This Week in Comedy Podcasts: Finding Hope in ‘Comedy Bang! Bang!’
The comedy podcast universe is ever expanding, not unlike the universe universe. We’re here to make it a bit smaller, a bit more manageable. There are a lot of great shows and each has a lot of great episodes, so we want to highlight the exceptional, the noteworthy. Each week our crack team of podcast enthusiasts and specialists and especially enthusiastic people will pick their favorites. We hope to have your ears permanently plugged with the best in aural comedy.
Comedy Bang Bang – The Historic Rap
Kathryn: Were we ever kids? Sometimes it’s hard to remember. It was tough to listen to a lot of my favorite light-hearted podcasts this week, and joking about politics was right out – I’d queued up the rebooted Bugle sans John Oliver (Wyatt Cenac was great this week in his stead) but when it came down to it, the only thing that hit the pre-apocalypse spot in my brain again was good old Comedy Bang Bang with the all-stars, Mantzoukas and Tompkins. The first half-hour, in particular, is joyful: listening to the genuine love Jason and Scott have for each other, how their comfortable chemistry perfectly ebbs and flows, and periodic riffles of PFT laughter in the background before he’s technically been introduced, gives me hope. Jason doesn’t believe Scott was ever a kid, and Scott can’t see Jason growing old, but in this moment in time they spend one and a half hours in a room together because they want to, because it’s fun. After the break Tompkins does appear as Cal Solomon, an original founding member of the seminal rap group The Sugarhill Gang, and his bad historical rap about pizza is also fairly joyful. Maybe it will hit the spot for you too. [iTunes]
Keepin’ It 1600 – The Day After
Mark: For the last six months, The Ringer’s Keepin’ It 1600 has been a weekly highlight. Amidst the centuries-long leadup to this apocalyptic election, the 1600 crew has been a steady source of hilarious discourse and liberal bedwetting-relief. After all, hosts Jon Lovett, Tommy Vietor, and Jon Favreau all have real DC experience in some capacity. Jon Lovett is a TV writer (1600 Penn, The Newsroom) and former chief speechwriter for Senator Hillary Clinton, Jon Favreau (not that one) used to be Director for Speechwriting for President Obama, and Vietor is a former National Security Council spokesperson under the Obama administration. But much like 48% of America, this episode takes a somber tone as the three are left shellshocked by Tuesday’s election results. As they sort through the aftermath, a eulogy evolves into a plan of action coupled with an honest assessment of the comedic media landscape. The ending leaves you with a glimmer of hope that these three will be there to shed light on the darkness yet to come. [iTunes]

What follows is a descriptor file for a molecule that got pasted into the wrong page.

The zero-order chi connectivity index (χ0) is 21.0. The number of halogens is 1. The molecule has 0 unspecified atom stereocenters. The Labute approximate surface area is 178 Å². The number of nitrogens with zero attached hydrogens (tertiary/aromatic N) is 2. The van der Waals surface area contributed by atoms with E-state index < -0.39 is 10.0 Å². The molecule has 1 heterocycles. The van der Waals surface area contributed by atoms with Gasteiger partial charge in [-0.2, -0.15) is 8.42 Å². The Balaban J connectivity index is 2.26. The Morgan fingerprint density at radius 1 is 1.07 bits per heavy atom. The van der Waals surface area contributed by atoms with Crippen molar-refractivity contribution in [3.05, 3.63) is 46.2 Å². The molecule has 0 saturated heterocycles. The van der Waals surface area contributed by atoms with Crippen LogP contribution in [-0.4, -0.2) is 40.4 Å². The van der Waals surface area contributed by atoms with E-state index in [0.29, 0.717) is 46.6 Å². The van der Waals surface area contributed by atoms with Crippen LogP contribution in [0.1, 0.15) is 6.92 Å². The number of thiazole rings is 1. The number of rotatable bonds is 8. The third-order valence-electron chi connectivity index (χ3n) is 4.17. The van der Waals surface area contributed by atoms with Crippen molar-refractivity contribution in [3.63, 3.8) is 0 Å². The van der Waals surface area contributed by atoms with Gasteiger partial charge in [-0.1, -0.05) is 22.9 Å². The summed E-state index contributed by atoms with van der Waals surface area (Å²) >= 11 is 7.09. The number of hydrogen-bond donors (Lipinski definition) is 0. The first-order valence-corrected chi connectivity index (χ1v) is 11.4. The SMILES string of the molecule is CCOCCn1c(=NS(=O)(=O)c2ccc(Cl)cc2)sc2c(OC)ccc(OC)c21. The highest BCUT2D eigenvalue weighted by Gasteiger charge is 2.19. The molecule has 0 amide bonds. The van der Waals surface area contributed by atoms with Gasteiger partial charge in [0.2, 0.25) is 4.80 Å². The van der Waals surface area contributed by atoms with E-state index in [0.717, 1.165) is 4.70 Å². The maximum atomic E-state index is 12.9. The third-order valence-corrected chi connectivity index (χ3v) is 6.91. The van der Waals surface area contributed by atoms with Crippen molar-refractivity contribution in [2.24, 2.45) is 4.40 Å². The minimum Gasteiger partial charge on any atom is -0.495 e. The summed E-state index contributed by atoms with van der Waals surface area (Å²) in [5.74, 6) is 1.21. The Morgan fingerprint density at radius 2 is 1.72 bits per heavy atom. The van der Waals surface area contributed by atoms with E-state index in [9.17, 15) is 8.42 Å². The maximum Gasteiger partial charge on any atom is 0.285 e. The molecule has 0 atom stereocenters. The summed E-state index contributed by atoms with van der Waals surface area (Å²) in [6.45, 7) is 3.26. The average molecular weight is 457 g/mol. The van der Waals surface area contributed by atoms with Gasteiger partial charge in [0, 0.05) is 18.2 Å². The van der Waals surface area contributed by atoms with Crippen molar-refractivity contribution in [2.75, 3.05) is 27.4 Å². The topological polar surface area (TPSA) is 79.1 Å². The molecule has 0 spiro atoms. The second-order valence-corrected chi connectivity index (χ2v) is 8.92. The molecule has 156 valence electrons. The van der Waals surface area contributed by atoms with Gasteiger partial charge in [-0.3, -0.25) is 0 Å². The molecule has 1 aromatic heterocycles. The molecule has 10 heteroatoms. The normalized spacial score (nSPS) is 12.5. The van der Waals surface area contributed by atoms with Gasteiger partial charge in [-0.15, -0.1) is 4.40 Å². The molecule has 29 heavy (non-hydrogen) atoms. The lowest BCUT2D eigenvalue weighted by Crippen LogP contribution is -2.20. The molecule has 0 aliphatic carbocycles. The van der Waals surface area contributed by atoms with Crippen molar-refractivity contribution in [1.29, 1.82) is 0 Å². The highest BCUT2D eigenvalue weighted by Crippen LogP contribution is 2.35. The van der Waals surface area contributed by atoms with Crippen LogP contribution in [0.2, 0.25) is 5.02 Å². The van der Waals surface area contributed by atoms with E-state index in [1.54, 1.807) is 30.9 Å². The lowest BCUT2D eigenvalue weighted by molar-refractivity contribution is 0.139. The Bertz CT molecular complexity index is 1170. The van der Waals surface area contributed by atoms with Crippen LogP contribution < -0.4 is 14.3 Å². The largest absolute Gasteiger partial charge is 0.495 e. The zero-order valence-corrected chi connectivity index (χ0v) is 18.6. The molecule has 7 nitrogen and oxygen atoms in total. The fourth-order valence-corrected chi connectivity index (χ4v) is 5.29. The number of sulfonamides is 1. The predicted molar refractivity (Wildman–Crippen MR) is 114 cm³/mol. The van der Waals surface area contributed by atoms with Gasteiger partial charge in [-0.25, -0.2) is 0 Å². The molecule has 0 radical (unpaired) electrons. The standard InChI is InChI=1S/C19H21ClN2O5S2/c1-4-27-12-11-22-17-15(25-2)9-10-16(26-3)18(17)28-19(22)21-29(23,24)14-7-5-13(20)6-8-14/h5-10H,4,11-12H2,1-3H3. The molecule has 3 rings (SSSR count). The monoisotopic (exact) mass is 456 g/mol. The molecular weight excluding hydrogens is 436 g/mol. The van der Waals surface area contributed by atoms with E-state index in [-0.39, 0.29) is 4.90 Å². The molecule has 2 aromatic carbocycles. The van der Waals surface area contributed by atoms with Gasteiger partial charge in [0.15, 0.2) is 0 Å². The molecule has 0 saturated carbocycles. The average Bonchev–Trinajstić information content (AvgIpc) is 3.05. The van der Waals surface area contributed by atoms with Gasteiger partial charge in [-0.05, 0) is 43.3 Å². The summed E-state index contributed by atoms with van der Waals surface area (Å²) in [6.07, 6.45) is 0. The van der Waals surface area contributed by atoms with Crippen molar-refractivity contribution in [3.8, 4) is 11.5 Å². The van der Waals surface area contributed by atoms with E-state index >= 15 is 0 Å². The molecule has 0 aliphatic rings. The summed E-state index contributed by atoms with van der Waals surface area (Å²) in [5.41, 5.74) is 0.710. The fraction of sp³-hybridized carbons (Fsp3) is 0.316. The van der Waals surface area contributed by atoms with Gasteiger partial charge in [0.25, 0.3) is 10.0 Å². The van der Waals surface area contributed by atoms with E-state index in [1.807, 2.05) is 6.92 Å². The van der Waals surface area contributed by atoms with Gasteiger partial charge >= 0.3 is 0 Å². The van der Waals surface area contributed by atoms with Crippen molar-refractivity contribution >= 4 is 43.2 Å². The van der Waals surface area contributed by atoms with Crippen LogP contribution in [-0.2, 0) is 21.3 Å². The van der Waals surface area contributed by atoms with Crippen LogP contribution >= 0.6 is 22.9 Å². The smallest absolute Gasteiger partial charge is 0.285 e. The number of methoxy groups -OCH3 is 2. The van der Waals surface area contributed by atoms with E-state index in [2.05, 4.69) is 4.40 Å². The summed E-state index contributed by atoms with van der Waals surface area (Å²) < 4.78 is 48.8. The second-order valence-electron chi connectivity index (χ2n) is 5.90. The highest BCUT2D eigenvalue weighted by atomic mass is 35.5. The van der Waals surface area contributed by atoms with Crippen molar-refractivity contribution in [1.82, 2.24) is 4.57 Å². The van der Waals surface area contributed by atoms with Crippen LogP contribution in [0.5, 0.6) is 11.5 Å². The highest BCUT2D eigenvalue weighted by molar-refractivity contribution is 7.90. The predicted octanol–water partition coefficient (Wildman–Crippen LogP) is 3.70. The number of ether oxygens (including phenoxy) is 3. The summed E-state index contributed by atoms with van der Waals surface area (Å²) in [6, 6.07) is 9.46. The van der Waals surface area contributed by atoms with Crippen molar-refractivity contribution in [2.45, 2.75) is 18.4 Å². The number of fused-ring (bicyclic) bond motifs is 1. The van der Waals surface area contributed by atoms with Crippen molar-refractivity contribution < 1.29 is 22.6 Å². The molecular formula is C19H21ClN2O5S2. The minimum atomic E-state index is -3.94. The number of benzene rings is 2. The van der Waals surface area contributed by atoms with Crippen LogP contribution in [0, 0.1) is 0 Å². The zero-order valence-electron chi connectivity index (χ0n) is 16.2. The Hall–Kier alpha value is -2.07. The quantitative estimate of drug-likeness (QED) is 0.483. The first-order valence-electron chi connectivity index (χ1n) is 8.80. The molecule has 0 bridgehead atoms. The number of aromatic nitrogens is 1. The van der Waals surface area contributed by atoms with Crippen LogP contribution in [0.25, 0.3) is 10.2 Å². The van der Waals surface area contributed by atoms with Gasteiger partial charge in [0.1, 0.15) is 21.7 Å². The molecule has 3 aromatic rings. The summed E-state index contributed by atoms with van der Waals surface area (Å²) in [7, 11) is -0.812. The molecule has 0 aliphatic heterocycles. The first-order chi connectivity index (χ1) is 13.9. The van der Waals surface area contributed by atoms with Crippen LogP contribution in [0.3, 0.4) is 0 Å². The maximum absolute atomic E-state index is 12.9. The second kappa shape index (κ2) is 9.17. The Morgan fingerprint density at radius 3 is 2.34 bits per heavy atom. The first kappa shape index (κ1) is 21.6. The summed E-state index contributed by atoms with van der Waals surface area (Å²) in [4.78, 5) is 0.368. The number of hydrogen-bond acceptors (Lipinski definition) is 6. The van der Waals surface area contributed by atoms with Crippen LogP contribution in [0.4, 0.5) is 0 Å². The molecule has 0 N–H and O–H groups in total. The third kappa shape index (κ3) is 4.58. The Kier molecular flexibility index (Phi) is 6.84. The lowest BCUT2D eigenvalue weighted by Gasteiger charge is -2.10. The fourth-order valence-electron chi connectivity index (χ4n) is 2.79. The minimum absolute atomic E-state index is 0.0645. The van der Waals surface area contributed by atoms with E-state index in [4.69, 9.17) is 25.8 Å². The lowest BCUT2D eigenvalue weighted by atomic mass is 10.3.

Noah: Rather than take a deluge of election calls and do a show “that expires at midnight,” Tom Scharpling aired a long lost episode of The Best Show this week that’s spent over ten years sitting in the WFMU archives labeled “No Archive. Why? Cuz It Was A Horrible Show.” It all starts so innocuously: an old-school, two-hour, four-theme-song episode with some great early GOMPs at the hands of our beloved host, who refers earnestly to having 50 or so subscribers to the podcast. There’s a cute, nervous call from future producer Pat Byrne, and Darren Ploppleton makes a few surprise references to Scharpling not being fond of Donald Trump from The Apprentice. Tom is surprised to learn for the first time that AP Mike is a Deadhead. Then Scharpling cues up the newly released trailer for Clerks 2 to commentate on it, a bit he’d come back to for many years on WFMU, and an uncensored f-bomb gets through on the airwaves and a series of scummy know-it-alls – and Pat Byrne, who makes two additional calls from various points on the time-space continuum – pounce on Kid Jersey, threatening to report him to the FCC while cussing themselves and admitting to drunk driving arrests. As the grim reality of the election results hit present day in the studio, 2006 faded out, and a scratchy, drippy, atonal sound collage took us home. It was a brave exercise and just another example of how Newbridge can be just what you needed. Get well soon, Tom! [iTunes]
How to Be Amazing – Sharon Horgan